169. I Will Sing of the Mercies of the LORD

Text Information
First Line: I will sing of the mercies of the LORD forever
Title: I Will Sing of the Mercies of the LORD
Versifier (st. 1): James H. Fillmore, 1849-1936
Versifier (st. 2): Marie J. Post (1983)
Meter: PM
Language: English
Publication Date: 1987
Topic: Songs for Children: Bible Songs; Angels; Faithfulness of God (1 more...)
Copyright: St 2 © 1987, CRC Publications
Tune Information
Composer: James H. Fillmore, 1849-1936
Meter: PM
Key: D Major

Text Information:

Scripture References:
st. 1 = Ps. 89:1
st. 2 = Ps. 89:5, 8, 1

Composed by James Fillmore around the turn of the century, this song became popular during the 1960s and, later, in the movement to sing the Scriptures in simple chorus settings. Stanza 1 is identical to the King James Version for Psalm 89:1. Marie J. Post (PHH 5) added a second stanza based partially on 89:5, 8 in 1983. The biblical text versified in this song expresses the praise due to God from all creatures–both earthly and angelic–for his covenant faithfulness and mercy. For further commentary on this psalm see PHH 89.

Liturgical Use:
Beginning of worship and other points of praise in worship; baptisms (especially easy for children to learn); after confession of sin and reassurance of forgiveness, when worshipers will want to praise God for his mercy. See also PHH 89.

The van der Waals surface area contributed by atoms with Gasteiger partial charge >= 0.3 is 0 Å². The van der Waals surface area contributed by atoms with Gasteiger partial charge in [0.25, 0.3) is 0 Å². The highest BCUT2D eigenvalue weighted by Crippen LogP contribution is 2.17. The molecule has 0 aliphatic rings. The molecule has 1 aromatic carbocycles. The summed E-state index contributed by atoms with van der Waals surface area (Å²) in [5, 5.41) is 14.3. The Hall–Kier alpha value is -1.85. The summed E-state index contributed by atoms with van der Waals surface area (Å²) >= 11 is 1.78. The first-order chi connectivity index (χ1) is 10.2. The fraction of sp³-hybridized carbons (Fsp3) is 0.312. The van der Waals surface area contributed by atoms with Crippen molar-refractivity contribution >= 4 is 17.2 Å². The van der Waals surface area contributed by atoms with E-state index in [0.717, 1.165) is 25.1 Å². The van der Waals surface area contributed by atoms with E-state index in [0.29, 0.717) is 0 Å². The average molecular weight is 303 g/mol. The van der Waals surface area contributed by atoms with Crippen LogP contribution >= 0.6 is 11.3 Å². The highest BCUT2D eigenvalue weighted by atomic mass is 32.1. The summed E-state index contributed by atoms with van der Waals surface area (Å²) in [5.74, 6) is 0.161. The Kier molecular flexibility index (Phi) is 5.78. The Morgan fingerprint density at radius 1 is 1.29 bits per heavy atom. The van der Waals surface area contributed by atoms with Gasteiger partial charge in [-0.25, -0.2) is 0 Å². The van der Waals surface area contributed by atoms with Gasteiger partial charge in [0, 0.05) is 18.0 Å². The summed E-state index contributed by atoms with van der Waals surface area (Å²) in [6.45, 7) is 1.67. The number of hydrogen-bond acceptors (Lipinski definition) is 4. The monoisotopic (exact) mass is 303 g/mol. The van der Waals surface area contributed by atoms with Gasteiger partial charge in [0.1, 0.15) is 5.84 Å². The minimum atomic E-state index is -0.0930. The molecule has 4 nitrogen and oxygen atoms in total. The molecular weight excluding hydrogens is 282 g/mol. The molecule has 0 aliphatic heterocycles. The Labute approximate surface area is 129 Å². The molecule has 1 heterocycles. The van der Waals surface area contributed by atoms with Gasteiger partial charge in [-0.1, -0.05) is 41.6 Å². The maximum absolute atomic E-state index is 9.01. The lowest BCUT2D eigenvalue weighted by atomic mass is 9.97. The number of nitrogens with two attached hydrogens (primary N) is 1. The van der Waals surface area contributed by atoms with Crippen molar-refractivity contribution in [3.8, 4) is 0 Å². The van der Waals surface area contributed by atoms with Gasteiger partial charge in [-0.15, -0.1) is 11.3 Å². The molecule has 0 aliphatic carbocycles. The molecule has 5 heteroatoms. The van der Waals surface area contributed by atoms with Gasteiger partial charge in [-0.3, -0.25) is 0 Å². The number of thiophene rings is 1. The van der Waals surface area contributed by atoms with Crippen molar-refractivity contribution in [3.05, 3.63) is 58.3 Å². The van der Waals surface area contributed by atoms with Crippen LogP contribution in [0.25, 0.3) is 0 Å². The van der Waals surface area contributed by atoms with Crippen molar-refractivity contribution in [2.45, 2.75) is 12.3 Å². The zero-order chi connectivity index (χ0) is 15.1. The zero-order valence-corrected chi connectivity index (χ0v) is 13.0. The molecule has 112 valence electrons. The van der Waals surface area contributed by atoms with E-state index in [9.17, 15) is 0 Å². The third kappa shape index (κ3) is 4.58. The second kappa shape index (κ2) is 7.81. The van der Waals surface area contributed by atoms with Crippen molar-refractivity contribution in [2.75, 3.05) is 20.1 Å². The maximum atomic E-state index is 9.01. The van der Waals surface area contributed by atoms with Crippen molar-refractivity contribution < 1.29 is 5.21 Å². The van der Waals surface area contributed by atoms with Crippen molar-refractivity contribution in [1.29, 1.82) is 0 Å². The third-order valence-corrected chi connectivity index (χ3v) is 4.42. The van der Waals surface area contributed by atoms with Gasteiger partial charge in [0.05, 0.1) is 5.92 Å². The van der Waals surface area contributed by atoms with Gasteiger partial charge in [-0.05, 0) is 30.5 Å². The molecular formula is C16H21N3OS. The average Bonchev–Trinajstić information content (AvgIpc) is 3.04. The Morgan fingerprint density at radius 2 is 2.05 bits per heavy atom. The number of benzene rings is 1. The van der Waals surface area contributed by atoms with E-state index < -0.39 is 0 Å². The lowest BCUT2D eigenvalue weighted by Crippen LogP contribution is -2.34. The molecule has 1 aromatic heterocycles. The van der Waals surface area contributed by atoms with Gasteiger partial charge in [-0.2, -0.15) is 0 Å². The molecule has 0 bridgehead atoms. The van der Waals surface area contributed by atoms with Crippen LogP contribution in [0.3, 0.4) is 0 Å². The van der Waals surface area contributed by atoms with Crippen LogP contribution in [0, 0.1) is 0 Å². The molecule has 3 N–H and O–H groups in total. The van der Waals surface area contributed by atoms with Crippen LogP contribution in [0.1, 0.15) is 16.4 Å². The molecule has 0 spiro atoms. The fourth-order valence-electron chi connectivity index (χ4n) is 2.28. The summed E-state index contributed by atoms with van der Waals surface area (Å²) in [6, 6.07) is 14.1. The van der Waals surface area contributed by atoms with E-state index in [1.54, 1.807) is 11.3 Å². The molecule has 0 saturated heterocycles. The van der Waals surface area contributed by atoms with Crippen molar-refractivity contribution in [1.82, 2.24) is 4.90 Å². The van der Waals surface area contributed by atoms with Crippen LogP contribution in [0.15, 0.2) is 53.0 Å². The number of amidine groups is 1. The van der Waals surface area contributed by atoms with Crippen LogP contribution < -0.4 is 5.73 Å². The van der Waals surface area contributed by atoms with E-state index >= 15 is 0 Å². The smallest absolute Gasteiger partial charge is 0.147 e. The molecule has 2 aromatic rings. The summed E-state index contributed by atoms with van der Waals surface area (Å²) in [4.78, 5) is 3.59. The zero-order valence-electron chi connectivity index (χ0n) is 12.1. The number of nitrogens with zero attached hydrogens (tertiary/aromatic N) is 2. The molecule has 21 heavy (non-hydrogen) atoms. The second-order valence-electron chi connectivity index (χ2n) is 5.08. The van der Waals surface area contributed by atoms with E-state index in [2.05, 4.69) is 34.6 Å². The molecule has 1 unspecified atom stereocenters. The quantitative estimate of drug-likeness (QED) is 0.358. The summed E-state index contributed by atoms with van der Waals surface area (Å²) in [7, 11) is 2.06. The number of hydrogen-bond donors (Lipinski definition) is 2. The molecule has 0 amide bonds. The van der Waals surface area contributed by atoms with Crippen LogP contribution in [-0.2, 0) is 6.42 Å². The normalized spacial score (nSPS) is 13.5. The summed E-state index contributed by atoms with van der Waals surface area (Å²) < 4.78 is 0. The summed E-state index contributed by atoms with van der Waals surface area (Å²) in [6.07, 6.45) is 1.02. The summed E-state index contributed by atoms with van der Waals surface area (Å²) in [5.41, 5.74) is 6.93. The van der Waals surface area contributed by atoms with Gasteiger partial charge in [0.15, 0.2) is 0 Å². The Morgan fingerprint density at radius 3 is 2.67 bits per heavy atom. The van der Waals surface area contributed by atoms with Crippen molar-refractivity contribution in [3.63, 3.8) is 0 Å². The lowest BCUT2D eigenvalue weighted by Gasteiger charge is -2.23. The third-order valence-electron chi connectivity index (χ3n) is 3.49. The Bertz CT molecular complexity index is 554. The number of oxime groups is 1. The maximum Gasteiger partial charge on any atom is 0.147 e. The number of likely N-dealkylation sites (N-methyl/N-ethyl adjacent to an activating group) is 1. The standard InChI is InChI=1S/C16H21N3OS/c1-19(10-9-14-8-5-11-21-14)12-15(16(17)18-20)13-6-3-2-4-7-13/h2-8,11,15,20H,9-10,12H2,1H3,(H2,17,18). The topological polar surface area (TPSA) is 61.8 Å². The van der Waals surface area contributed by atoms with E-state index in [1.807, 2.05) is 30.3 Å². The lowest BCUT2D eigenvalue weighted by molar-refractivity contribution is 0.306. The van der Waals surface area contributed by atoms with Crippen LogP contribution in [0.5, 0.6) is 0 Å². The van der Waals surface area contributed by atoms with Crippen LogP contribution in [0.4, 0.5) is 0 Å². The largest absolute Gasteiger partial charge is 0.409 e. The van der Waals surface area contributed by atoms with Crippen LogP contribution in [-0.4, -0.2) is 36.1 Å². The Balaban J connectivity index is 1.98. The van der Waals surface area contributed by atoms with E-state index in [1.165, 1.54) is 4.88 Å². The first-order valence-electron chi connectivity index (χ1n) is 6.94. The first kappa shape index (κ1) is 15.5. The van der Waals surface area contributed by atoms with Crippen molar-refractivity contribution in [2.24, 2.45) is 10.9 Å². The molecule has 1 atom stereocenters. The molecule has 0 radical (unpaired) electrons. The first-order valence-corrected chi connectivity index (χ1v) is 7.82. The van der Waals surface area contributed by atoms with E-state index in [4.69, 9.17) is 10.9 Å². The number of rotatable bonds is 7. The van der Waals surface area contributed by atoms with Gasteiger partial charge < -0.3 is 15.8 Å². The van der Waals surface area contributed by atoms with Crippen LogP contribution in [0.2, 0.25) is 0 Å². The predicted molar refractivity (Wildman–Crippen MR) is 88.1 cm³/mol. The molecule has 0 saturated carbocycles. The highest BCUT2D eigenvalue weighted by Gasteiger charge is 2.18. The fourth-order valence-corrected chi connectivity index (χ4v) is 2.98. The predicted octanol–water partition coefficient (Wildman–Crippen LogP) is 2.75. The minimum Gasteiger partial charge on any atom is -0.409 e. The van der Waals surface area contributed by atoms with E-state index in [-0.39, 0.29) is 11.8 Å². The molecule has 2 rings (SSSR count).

--Psalter Hymnal Handbook

Tune Information:

James Henry Fillmore (b. Cincinnati, OH, 1849; d. Cincinnati, 1936) began his musical career by teaching music classes in a singing school and by selling music books (mainly those published by his father). The success of these early sales enabled him to establish, with his brother Frank, the Fillmore Brothers Music House of Cincinnati (sold to Carl Fischer in 1951). The company became very successful, especially in the publishing of Sunday school music, gospel songs, temperance and prohibition songs, and general sheet music. Fillmore issued a monthly periodical, The Musical Messenger, in which he initially published his hymns before issuing them in hymnals such as Songs of Glory (1874), New Christian Hymn and Tune-Book (1882), and The Praise Hymnal (1912).

FILLMORE is one of the most popular Scripture songs of the later twentieth century. The diatonic tune and simple harmonization is effective-if not overused. Accompany with guitar and/or keyboard. Organ accompaniment should be rhythmically crisp over a legato pedal.

--Psalter Hymnal Handbook

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